Anja_chair

Anja Ulfeldt in Chair for Provocation (see below)

Anja Ulfeldt’s work is meditative, highly sensory, and captivating.  Her sculptures and installations focus on the mechanics of sound.  FRONTRUNNER interviewed her this past month.

Dimensions of Cognition is a fascinating mix of design, performance, and multi-sensory interactivity.  What is the process of choosing materials based on these experiences?  Is design a product of the material or the sound an initial inspiration? This installation has a very intriguing relationship with the viewer as listener.

I’m a person who has an intricate relationship with my auditory environment. I’m always thinking “what is that sound?” “Where is that coming from?” I have to satisfy my curiosity. Listening is an evolutionary development for survival. At the same time, living in an urban environment there is simply too much noise to consciously process. I’m interested in the way the brain processes information on a conscious as well as a subconscious level. I love the stainless steel sink for its unassuming demeanor and visible physical history. Within this series I feel like sound and material play off of each other. The objects I look for are iconic yet non-specific. They’re well used and imperfect. In the case of Dimensions of Cognition I was looking to evoke a very specific kind of moment. The amplified sound of a live dripping sink is a constant reminder of the fixture’s perpetual state of disrepair. The object appears to be inconsolable, demanding our urgent attention and reminding us that we are of a physical world.

Dimensions of Cognition, 2013 Installation by Anja Ulfeldt for the TSFF & SOMARTS Murphy and Cadogen Contemporary Art Awards from Anja Ulfeldt on Vimeo.

With my current work in progress, Street Lamp, I have become even more engaged in the act of listening. The piece incorporates live streaming sound from my neighborhood in Oakland. I live right by a freeway exit and just off a busy street. The microphones pick up traffic, human activity and industrial noise. This is not intended to be a form of surveillance but rather an exercise in listening. The way the microphones are set up in combination with the constant noise level of the freeway traffic creates a rich and layered blend of sound. Eavesdropping is quite impossible and instead I end up with something that resembles brown noise with recognizable sounds coming to the forefront of my attention and then melting away. The ability to remotely listen to my block has made this work come to life for me. Somehow I can be in two places at once even though they couldn’t be more different. After listening for an extended duration I can pick out many of the individual ambient sounds of home. Chair for Provocation (performable object) from Anja Ulfeldt on Vimeo.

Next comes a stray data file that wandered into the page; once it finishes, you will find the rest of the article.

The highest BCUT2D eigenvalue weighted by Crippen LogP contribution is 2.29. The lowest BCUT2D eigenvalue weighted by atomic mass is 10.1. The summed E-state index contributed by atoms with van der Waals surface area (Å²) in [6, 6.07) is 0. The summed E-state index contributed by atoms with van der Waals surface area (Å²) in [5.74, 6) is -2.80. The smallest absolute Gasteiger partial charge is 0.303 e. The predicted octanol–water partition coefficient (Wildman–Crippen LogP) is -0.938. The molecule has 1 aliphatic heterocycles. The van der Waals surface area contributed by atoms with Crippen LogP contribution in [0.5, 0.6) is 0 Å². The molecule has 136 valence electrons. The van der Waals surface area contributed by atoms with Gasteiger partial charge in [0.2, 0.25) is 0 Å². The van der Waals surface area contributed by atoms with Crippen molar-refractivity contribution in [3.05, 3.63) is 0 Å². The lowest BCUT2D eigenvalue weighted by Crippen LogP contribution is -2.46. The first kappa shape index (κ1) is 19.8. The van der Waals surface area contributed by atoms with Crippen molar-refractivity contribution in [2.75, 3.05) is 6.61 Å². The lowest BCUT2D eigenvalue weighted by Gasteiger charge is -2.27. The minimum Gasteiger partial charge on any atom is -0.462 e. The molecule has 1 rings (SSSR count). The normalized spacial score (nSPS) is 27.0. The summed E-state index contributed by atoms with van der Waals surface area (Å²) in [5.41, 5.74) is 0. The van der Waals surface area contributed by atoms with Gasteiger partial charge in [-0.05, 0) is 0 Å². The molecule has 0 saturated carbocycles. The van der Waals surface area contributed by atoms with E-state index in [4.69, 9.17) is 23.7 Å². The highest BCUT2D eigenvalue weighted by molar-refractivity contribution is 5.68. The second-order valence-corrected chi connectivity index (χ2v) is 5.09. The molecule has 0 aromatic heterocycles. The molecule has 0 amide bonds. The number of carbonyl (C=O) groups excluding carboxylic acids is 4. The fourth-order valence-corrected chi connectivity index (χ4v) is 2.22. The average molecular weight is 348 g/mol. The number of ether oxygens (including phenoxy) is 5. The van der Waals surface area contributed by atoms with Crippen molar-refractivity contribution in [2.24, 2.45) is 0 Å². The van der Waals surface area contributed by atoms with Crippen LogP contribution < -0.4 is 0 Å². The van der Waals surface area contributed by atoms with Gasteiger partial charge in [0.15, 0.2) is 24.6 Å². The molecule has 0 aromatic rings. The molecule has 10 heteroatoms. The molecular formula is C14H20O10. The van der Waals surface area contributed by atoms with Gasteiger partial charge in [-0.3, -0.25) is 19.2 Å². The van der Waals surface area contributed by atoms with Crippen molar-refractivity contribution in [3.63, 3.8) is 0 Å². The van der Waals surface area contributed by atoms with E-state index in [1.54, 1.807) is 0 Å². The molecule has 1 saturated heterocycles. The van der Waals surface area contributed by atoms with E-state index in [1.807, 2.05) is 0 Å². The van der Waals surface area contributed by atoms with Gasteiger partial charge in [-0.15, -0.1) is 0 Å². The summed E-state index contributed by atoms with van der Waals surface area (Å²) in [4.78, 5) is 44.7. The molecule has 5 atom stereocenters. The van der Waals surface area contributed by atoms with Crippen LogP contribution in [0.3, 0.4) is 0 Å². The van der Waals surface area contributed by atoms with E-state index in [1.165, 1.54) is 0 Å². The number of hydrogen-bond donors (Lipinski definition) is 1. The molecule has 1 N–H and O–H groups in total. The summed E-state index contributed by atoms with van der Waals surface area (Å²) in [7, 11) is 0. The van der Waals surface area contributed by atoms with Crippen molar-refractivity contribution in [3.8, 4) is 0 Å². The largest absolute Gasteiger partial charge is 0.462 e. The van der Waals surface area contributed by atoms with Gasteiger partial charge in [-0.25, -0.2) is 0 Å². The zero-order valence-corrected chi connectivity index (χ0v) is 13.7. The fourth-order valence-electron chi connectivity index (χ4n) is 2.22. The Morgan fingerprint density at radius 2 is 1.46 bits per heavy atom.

I am interested in your use and repurposing of found/salvaged objects and the focus on distinct sounds captured by the objects such as Chair for Provocation.  The sounds that the chair makes are presented in a video with each separated cleanly.  The editing and video allow for a certain fictional quality.  Does the control shown in the video rule out interactivity by a gallery visitor?

Seeing this work documented on video can be misleading because I think viewers assume that a soundtrack has been created. The Chairs for Provocation series was created with the intent of cutting out unnecessary mediation. What you hear in the video documentation is very much like what you hear when you sit down in one of the chairs. Anyone can perform and the sound has not been pre recorded. The audio is created live as a contact microphone picks up the actual creaks and groans of a well-used object. A slight raise in the volume of the interaction between human and furniture allows the situation to shift from subtle to absurd.

Obstacles is interactive at its core.  You have a background in photography and are director of Basement Gallery Oakland.  How does natural variation and user experience play a part in your work?  Do you think differently about interaction having organized art shows and watched how visitors interact with work?

Yes, experience certainly helps. That said, it is nearly impossible to predict how the public will explore an interactive artwork. For me this is the exciting part. The idea that every visitor’s experience will be unique and there is potential for infinite variation.  Obstacles is a great example of how each participant brings their own personality to the experience and ultimately completes the work.

Ice Brain plays with time and the natural (or artificial) process of freezing.  The brain-like form goes through a three-day life cycle.  This process is sped up for the camera.  Tell me the story behind this piece and where it was shown.  Where did you find the materials and what was the engineering of a piece like this?

Ice Brain developed out of my fascination with the ephemeral. It was the finite existence of ice sculpture, always slipping away, that attracted me to ice as a medium. I had heard of Icehotel in Jukkasjärvi, Sweden, which is built by artists in residence every winter and then melts each spring. After some investigation I became determined to work with ice. The problem was that I did not live above the Arctic Circle and my freezer was just not that big so I decided I would need internal refrigeration. I looked at the way ice rinks work, I considered using Peltier coolers and looked into domestic refrigeration. I eventually decided to go to Los Angeles and work with my Uncle, John Ulfeldt, a commercial refrigeration expert to do some experiments in his garage using a commercial air dryer that a client had thrown out. This investigation eventually led to Ice Brain, a self-forming ice sculpture that is now part of the collection at the Exploratorium museum in San Francisco.

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